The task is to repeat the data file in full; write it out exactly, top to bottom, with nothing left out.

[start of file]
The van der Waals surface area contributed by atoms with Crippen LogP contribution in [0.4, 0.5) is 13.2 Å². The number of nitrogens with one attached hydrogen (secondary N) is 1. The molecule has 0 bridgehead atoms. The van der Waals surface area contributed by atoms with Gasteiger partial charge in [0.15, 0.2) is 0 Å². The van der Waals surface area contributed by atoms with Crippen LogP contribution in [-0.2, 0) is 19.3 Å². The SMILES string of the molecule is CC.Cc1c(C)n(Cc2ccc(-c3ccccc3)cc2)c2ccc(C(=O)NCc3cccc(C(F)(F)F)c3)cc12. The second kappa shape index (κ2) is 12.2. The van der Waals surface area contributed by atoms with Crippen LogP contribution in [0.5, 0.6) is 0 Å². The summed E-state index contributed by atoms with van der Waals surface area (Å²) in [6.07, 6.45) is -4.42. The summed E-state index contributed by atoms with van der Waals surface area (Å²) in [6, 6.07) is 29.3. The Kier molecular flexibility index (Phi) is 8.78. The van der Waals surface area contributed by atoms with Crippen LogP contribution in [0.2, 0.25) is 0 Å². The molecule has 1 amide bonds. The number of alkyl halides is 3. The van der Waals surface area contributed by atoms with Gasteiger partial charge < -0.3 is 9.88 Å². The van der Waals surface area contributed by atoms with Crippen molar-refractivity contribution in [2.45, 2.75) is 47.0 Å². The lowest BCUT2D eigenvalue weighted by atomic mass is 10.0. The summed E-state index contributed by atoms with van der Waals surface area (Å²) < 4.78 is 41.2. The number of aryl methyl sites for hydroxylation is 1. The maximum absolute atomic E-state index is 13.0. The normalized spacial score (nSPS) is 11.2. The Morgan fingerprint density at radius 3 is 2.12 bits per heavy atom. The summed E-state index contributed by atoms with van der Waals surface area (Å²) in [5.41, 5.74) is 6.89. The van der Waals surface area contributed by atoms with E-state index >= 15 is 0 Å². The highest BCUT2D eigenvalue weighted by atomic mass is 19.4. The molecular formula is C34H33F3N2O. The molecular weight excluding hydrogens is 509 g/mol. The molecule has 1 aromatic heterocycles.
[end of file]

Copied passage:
The van der Waals surface area contributed by atoms with Crippen LogP contribution in [0.4, 0.5) is 13.2 Å². The number of nitrogens with one attached hydrogen (secondary N) is 1. The molecule has 0 bridgehead atoms. The van der Waals surface area contributed by atoms with Gasteiger partial charge in [0.15, 0.2) is 0 Å². The van der Waals surface area contributed by atoms with Crippen LogP contribution in [-0.2, 0) is 19.3 Å². The SMILES string of the molecule is CC.Cc1c(C)n(Cc2ccc(-c3ccccc3)cc2)c2ccc(C(=O)NCc3cccc(C(F)(F)F)c3)cc12. The second kappa shape index (κ2) is 12.2. The van der Waals surface area contributed by atoms with Crippen LogP contribution in [0.5, 0.6) is 0 Å². The summed E-state index contributed by atoms with van der Waals surface area (Å²) in [6.07, 6.45) is -4.42. The summed E-state index contributed by atoms with van der Waals surface area (Å²) in [6, 6.07) is 29.3. The Kier molecular flexibility index (Phi) is 8.78. The van der Waals surface area contributed by atoms with Crippen LogP contribution in [0.2, 0.25) is 0 Å². The molecule has 1 amide bonds. The number of alkyl halides is 3. The van der Waals surface area contributed by atoms with Gasteiger partial charge < -0.3 is 9.88 Å². The van der Waals surface area contributed by atoms with Crippen molar-refractivity contribution in [2.45, 2.75) is 47.0 Å². The lowest BCUT2D eigenvalue weighted by atomic mass is 10.0. The summed E-state index contributed by atoms with van der Waals surface area (Å²) < 4.78 is 41.2. The number of aryl methyl sites for hydroxylation is 1. The maximum absolute atomic E-state index is 13.0. The normalized spacial score (nSPS) is 11.2. The Morgan fingerprint density at radius 3 is 2.12 bits per heavy atom. The summed E-state index contributed by atoms with van der Waals surface area (Å²) in [5.41, 5.74) is 6.89. The van der Waals surface area contributed by atoms with E-state index >= 15 is 0 Å². The highest BCUT2D eigenvalue weighted by atomic mass is 19.4. The molecular formula is C34H33F3N2O. The molecular weight excluding hydrogens is 509 g/mol. The molecule has 1 aromatic heterocycles.